The Bush Administration has stonewalled the bi-partisan National Commission on Terrorist Attacks
Upon the United States created by Congress to examine the failure to prevent the September 11 attacks!
Thomas Kean, the former republican governor of New Jersey, noted for the first time on
October 25, 2003 that the Commission might need to subpoena the White House for Oval Office documents that had not been
turned over that are relevant to the investigation. It has been reported that the withheld docments concern the
detailed daily intelligence reports that were provided to Mr. Bush in the weeks leading up to Sept. 11 such as the Presidential
Daily Briefing. Of course, we all know that the White House confirmed that President Bush received a written intelligence
report in August 2001, the month before the attacks, that Al Qaeda might try to hijack American passenger planes. NYT October 25, 2003.
Joe Lieberman, the Senator who co-wrote legislation that created the commission, issued
a statement saying that the administration has "resisted this inquiry at every turn." Liebermans statement went on to say,
"After claiming they wanted to find the truth about Sept. 11, the Bush administration has resorted to secrecy, stonewalling
and foot-dragging." LA Times, October 27, 2003.
Slade Gorton, a former republican Senator from 1982 to 2000, said that he was startled
by the "indifference" of some of the Bush Administration's agencies in making material available to the commission. "This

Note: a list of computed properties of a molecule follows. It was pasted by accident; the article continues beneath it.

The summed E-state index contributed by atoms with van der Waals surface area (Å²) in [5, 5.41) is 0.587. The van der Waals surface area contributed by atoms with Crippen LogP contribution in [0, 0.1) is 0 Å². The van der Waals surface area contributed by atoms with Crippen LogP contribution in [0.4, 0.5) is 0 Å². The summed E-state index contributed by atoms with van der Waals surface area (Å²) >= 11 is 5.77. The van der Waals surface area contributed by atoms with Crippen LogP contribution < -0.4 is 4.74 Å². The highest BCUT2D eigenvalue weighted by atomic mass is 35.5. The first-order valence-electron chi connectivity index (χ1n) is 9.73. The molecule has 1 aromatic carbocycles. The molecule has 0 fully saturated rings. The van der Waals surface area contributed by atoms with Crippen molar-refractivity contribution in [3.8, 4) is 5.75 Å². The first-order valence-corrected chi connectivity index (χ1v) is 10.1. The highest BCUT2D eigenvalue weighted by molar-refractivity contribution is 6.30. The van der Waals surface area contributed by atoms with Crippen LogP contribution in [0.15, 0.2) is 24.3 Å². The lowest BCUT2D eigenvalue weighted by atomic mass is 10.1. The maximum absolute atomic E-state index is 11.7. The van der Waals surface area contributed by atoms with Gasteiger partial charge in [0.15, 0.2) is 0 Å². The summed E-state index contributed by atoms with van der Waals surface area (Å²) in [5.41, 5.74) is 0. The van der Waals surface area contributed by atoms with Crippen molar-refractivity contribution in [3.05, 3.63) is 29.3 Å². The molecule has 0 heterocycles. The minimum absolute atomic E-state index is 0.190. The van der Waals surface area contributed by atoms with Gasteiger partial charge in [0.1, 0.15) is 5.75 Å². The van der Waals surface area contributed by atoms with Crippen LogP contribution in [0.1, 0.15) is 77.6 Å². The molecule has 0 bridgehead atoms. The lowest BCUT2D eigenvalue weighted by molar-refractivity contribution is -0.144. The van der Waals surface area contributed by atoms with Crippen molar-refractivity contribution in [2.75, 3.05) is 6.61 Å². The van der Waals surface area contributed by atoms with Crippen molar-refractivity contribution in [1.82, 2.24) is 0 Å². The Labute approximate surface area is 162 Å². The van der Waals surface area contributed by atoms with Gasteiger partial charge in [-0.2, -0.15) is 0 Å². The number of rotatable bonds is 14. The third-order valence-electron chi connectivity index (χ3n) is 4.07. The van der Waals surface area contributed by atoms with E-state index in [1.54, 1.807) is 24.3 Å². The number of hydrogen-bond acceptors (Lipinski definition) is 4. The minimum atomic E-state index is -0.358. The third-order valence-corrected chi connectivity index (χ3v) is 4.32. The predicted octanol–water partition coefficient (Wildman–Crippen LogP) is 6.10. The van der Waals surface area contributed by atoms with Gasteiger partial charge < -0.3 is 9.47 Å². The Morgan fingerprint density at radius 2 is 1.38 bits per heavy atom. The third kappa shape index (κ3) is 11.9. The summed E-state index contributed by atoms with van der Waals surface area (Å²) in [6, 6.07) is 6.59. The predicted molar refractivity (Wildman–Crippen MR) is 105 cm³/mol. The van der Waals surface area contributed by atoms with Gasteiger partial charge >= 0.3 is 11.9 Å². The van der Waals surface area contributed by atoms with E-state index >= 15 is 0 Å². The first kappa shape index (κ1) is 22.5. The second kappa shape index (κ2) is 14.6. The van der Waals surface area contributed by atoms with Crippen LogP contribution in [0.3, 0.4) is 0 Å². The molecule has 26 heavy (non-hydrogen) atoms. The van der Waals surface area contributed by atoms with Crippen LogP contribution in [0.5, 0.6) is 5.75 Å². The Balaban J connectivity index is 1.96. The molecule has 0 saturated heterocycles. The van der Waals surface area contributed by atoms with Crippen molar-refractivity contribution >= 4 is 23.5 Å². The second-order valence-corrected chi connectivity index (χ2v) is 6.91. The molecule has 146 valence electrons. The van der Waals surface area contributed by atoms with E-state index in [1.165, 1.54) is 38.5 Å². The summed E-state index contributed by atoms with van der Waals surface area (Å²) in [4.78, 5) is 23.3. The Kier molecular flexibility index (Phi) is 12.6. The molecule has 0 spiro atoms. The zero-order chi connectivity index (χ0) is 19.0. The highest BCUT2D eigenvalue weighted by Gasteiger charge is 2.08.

lack of cooperation, if it extends anywhere else, is going to make it very difficult" for the commission to finish its work
by next May, he said. NYT October 25, 2003.
Max Cleland, the former Democratic senator from Georgia, accused the White House of withholding
classified information from the panel for purely political reasons. Noting that the Commission is planned to expire
in May 2004, Cleland said, "It's obvious that the White House wants to run out the clock here," he said
in an interview in Washington. "It's Halloween, and we're still in negotiations with some assistant White House counsel about
getting these documents it's disgusting." NYT October 25, 2003.
Max Cleland also noted that he believed that the White House and President Bush's re-election
campaign had reason to fear what the Commission was uncovering in its investigation of intelligence and law enforcement failures
before Sept. 11. "As each day goes by, we learn that this government knew a whole lot more about these terrorists before Sept.
11 than it has ever admitted." NYT October 25, 2003.
Charles Hagel , a republican member of the Senate Foreign Relations Committee and the
Select Committee on Intelligence on NBC's Meet the Press on October 26, 2003 that, "Americans and our
allies across the globe must have confidence in our leadership," Hagel said. "They must trust our processes, and that certainly
includes our intelligence communities' results." LA Times, October 27,